Thursday, June 18, 2015

My quick take on the Environmental Encyclical:

Pope Francis writes:

//23. The climate is a common good, belonging to all and meant for all. At the global level, it is a complex system linked to many of the essential conditions for human life. A very solid scientific consensus indicates that we are presently witnessing a disturbing warming of the climatic system. In recent decades this warming has been accompanied by a constant rise in the sea level and, it would appear, by an increase of extreme weather events, even if a scientifically determinable cause cannot be assigned to each particular phenomenon. Humanity is called to recognize the need for changes of lifestyle, production and consumption, in order to combat this warming or at least the human causes which produce or aggravate it. It is true that there are other factors (such as volcanic activity, variations in the earth’s orbit and axis, the solar cycle), yet a number of scientific studies indicate that most global warming in recent decades is due to the great concentration of greenhouse gases (carbon dioxide, methane, nitrogen oxides and others) released mainly as a result of human activity. Concentrated in the atmosphere, these gases do not allow the warmth of the sun’s rays reflected by the earth to be dispersed in space. The problem is aggravated by a model of development based on the intensive use of fossil fuels, which is at the heart of the worldwide energy system. Another determining factor has been an increase in changed uses of the soil, principally deforestation for agricultural purposes.//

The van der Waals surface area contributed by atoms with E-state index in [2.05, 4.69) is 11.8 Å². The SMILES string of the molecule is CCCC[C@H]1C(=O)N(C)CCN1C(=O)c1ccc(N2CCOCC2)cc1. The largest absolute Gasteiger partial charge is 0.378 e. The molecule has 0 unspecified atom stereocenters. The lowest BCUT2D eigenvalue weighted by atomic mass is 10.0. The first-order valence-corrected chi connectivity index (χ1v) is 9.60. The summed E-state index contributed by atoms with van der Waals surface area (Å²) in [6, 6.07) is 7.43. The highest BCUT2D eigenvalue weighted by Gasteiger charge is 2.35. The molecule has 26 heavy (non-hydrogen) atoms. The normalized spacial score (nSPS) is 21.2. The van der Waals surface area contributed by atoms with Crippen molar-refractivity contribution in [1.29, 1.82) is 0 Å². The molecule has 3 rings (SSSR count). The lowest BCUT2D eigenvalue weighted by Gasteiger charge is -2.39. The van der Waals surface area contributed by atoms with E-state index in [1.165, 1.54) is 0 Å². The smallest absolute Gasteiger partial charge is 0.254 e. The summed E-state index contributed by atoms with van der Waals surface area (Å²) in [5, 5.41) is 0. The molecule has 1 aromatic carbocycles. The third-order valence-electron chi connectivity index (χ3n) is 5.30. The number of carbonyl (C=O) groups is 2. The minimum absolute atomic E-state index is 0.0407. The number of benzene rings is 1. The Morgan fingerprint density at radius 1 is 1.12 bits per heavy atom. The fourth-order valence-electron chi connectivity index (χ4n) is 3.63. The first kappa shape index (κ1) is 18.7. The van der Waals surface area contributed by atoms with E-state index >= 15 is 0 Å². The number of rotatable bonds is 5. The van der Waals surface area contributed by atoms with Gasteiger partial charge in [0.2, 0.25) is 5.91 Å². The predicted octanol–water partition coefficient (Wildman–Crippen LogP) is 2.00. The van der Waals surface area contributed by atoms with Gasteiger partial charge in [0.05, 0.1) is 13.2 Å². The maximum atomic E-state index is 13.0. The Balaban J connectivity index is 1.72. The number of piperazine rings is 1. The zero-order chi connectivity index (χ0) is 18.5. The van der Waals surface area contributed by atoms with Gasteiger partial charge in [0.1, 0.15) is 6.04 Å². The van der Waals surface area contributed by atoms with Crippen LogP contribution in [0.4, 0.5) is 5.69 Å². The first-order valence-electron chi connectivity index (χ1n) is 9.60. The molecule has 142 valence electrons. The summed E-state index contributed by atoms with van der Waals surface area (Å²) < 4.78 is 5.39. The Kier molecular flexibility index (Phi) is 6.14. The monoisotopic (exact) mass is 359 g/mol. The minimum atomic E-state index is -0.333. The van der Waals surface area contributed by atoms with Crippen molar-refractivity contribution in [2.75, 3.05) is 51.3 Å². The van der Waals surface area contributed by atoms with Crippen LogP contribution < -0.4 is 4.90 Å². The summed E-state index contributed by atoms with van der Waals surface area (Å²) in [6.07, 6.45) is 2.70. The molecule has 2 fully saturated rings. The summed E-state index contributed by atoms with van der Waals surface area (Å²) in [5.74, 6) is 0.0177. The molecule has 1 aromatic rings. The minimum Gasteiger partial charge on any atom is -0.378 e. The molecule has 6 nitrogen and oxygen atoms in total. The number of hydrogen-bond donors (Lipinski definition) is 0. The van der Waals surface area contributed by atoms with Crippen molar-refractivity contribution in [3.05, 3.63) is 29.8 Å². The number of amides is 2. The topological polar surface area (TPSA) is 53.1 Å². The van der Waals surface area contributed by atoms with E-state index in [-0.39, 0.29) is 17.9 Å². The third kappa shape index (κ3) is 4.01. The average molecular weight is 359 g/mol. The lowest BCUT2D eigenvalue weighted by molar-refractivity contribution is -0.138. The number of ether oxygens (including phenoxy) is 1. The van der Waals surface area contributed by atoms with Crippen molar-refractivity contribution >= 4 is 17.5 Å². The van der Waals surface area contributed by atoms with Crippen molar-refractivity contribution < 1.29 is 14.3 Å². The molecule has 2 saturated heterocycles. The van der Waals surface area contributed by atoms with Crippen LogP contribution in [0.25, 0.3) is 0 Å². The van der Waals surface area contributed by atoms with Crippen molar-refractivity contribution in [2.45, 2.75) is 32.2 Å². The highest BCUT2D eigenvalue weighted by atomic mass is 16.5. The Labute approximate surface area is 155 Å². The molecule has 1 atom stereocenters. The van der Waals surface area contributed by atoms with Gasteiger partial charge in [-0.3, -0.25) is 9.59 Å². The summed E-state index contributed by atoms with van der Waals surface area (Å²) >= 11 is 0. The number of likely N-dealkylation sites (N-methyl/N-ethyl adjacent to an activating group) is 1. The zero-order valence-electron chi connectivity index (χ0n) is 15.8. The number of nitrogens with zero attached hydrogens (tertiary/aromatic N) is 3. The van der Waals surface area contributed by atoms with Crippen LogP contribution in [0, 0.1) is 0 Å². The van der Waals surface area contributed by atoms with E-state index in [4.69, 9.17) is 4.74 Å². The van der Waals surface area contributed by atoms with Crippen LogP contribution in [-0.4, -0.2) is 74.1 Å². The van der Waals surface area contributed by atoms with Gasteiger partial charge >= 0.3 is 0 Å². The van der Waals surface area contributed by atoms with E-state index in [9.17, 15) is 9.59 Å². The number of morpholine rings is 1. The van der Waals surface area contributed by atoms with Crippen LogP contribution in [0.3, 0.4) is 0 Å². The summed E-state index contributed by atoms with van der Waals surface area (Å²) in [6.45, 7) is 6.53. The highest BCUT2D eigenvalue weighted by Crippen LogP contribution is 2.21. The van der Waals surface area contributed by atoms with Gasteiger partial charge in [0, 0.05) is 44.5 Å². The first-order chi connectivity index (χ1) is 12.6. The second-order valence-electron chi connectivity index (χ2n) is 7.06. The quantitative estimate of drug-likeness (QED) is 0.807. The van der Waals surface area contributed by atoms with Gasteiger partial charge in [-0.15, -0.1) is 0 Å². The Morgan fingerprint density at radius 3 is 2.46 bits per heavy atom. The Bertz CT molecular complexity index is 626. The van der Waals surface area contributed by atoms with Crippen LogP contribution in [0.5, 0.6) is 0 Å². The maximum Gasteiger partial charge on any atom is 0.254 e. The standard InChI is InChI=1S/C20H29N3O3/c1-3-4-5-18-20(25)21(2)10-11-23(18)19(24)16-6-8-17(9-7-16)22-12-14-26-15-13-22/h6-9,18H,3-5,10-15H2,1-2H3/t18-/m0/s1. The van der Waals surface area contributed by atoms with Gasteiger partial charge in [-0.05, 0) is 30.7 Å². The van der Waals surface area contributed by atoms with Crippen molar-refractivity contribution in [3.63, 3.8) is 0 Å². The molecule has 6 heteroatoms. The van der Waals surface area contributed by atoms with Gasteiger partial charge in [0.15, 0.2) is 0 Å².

I accept the teaching that the climate is a common good with all that entails from the standpoint of Catholic teaching.

If human activity were causing a dangerous change in the climate, then this would be absolutely accurate.

However, there is no mention of the pause in global warming, which suggests something other than a simple correlation, and that suggests that the Holy Father did not get briefed on all the relevant, current information.

From a moral/theological standpoint, I accept the Encyclical; from an empirical/scientific standpoint, I don't think his description is accurate as a matter of empirical data.  From the standpoint of an attentive Catholic, I welcome his call for examination of this issue and if it turns out that the science validates him, then his concern will have been warranted; if not then his concern is still warranted.

Obviously, the Pope can no more end scientific inquiry than the minority of scientists who the media has dubbed "97%."

I appreciate the contribution that the Holy Father has made to framing the issues as a teacher and his reminder that humans have an obligation to each other in our treatment of the environment.

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